In 1854, when people travelled by horse and cart, boat or train, Louis Vuitton started making trunks. He was the first to design rectangular suitcases with flat sides that could be piled up easily, reinforced with wooden slats and brass borders, and upholstered with waterproof material. When the Suez Canal was opened in 1869, Napoleon III’s athletic wife, Empress Eugénie, carried her luggage in Louis Vuitton suitcases. From the banks of the Nile, the refined empress brought the French firm into fashion. Its heyday came 20 years later with the ingenious unpickable lock created by Georges Vuitton, Louis’s son. By 1896 fake copies of Vuitton cases were already doing the rounds, and once again Georges came up with a solution that spread the brand’s prestige to the rest of Europe, the Americas and Asia, designing the unmistakable pattern with the LV initials and three kinds of geometric floral designs. In recent years, the legendary canvas has been reinterpreted by such renowned artists as Stephen Sprouse, Takashi Murakami, Richard Prince and Yayoi Kusama. This longstanding relationship with the world of art and design is constantly renewed with new ideas, like the recently-unveiled Objets Nomades Collection. Travel is to Louis Vuitton the core around which most of the brand’s products are devised, and with this concept the brand recruited various creatives to lend their own interpretation of nomadism to these products. Eleven designers, some of them well-known, others just starting to make a name for themselves, were given full artistic rein to create objects that reflect the art of travelling and the Louis Vuitton legacy.

Christian Liaigre is a renowned French interior and furniture designer who set up his studio in Paris in 1985, and recently opened a New York studio. He designed a light, easy-totransport table, made from rubber plant and sycamore wood, aluminium and leather. This handy, elegant table folds up into a briefcase. Renowned 20th-century naturalist George Adamson was Liaigre’s inspiration in creating a portable travel desk, as light as it is sturdy, to stand up to journeys in the wild. It has adjustable straps for a snug close, a handle, and a cover to protect it from dust and bumps.

Gernot Oberfell and Jan Wertel are two young German designers who six years ago founded an industrial design studio, turning out perfect, original objects at the forefront of contemporary design. Both studied at the Stuttgart State Academy of Art and Design founded in 1761, once home to lecturer Oskar Schlemmer, the renowned German painter, sculptor and designer who left Bauhaus School’s mark on the academy, as did many other famous teachers.
Oberfell and Wertel have soaked up the vanguard spirit of Bauhaus, the movement that rewrote the rules of art, architecture and design for ever. The project begun by Walter Gropius in 1919 can be seen in the new generations. Their guiding principals are functionalist minimalism, with an absence of ornamentation, special attention to the object’s function and the user’s needs, and mass production without scrimping on artistic flair.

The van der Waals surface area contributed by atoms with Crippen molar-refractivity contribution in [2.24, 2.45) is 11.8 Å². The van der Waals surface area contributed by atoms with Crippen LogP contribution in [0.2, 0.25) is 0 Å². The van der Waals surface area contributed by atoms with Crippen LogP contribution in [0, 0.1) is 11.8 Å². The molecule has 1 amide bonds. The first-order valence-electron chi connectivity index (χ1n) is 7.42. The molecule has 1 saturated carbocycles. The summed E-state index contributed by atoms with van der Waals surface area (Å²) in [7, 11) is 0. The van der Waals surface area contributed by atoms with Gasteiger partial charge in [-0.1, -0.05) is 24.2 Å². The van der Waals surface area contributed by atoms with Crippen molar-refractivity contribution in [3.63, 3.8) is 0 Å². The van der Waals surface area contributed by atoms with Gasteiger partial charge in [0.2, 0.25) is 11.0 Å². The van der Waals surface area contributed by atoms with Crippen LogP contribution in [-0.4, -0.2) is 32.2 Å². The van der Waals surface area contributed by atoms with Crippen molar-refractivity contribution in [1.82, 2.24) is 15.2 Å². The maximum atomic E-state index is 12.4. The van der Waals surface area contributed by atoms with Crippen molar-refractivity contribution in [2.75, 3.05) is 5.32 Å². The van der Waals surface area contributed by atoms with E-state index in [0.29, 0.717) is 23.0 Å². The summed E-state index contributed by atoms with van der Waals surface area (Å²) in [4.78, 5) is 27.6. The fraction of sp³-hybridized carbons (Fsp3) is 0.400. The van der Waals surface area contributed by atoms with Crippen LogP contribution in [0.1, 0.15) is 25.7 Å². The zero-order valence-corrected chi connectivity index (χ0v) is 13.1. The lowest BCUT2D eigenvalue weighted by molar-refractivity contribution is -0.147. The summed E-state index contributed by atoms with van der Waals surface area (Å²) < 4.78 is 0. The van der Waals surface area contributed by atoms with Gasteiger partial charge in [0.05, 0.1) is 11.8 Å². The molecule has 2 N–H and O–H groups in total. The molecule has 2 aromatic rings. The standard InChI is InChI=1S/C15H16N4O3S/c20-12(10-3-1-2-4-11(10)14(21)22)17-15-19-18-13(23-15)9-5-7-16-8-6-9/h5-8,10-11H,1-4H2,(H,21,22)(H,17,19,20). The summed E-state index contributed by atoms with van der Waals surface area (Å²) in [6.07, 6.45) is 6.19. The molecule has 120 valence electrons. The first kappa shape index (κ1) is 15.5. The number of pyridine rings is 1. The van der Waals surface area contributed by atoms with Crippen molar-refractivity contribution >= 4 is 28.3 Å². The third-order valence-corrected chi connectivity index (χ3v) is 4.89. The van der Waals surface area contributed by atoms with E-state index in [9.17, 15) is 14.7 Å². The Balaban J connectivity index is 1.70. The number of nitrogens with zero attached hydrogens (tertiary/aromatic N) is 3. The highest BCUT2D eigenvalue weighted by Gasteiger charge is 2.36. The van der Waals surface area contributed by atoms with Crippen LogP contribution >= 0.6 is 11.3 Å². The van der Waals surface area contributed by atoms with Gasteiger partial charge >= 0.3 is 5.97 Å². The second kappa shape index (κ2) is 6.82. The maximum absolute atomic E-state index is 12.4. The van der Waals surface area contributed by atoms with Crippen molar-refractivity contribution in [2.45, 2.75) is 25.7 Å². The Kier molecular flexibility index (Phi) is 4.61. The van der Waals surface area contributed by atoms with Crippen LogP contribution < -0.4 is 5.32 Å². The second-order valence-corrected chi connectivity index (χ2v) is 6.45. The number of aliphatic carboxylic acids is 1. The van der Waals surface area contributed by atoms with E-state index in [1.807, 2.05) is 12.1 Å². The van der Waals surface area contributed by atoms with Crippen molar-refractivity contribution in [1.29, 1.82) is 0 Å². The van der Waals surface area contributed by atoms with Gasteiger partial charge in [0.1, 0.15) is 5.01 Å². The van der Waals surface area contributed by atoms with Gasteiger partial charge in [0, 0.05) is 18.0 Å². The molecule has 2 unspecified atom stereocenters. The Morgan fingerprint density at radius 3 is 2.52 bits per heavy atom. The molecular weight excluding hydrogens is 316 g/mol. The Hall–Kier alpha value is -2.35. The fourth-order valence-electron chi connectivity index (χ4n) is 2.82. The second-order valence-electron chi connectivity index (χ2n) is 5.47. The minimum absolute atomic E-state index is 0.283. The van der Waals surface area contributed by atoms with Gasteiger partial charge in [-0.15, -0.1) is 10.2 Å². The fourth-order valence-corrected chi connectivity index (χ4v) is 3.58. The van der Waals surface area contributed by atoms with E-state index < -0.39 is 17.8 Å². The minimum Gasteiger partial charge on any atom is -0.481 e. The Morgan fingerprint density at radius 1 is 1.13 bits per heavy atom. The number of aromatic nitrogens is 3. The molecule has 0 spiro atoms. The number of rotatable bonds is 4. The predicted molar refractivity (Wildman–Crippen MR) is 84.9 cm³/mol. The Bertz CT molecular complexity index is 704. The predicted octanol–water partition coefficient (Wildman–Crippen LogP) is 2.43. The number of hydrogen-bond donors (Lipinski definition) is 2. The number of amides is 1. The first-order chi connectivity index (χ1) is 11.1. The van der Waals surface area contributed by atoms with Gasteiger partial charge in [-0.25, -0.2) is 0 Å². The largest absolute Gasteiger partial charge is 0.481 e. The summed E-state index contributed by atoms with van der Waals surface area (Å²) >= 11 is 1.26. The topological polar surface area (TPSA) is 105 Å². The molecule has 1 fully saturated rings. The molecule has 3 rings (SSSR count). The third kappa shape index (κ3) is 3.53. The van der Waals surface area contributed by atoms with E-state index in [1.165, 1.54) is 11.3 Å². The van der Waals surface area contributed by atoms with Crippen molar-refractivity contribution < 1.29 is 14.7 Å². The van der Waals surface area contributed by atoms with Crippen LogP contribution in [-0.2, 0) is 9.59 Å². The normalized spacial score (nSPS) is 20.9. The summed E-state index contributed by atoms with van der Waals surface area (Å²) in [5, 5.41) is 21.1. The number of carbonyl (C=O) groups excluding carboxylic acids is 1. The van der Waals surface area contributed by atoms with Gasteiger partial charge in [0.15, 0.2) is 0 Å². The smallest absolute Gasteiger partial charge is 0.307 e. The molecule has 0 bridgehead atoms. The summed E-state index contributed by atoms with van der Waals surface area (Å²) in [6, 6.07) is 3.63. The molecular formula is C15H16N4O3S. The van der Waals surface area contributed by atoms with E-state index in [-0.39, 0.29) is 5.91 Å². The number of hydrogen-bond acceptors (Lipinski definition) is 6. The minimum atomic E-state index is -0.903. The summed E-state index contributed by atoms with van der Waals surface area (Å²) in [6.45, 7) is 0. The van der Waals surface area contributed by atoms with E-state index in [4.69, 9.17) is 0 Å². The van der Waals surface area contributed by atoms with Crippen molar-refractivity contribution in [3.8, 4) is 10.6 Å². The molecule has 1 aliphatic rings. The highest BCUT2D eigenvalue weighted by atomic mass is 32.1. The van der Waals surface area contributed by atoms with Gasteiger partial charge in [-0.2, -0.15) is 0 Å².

Oberfell and Wertel are not afraid of technology. On the contrary, they use it as the main component of their creations. 3D printing techniques, increasingly used in design since the 1980s, is one of the resources they use in their creations, producing a three-dimensional object with a 3D printer and layering plastic material from a digital model.
Created in collaboration with Mathias Bär, the Fractal MGX coffee table, mimicking the shape of a tree, is a creative experiment inspired in the studio by the fractal growth of many plant species. The base of the table branches upwards into smaller, multiplying branches that support the table top. It is miraculously crafted from a single piece of epoxy resin. The design, a mix of plant and mathematic calculations, is on permanent display at the Metropolitan Museum of Art in New York.
Another coffee table idea is the Clover Collection, made with a Corian panel moulded into the shape of a clover. The off-cut left over is used to make a negative version of the table. Both the table formed from the edges of the clover and the clover-shaped one are then heated to 150ºC to bend the ends and form the legs. The design is an ingenious one and the designers have taken into account environmental concerns in using recyclable material.

The Dragonfly.MGX pendant lamp is inspired by a beehive construction with the inlets resembling insect eyes. These cells are closed at the top to gradually open out below, preventing glare and allowing the light to be dimmed to ones taste. Produced with epoxy resin, it is manufactured using the 3D printing technique.
Eggwave is an egg holder with the look of an architectural sculpture. With a similar texture, the duo worked with designer Tobias Schmidt to create this two-part object, one part in textured white plastic and the other transparent, fitting together in three different positions to accommodate six, eight or ten eggs. This product is the most revealing of the designers philosophy, that a near-invisible everyday object can be mass-produced without losing the beauty of a work of art.

Photos courtesy of WertelOberfell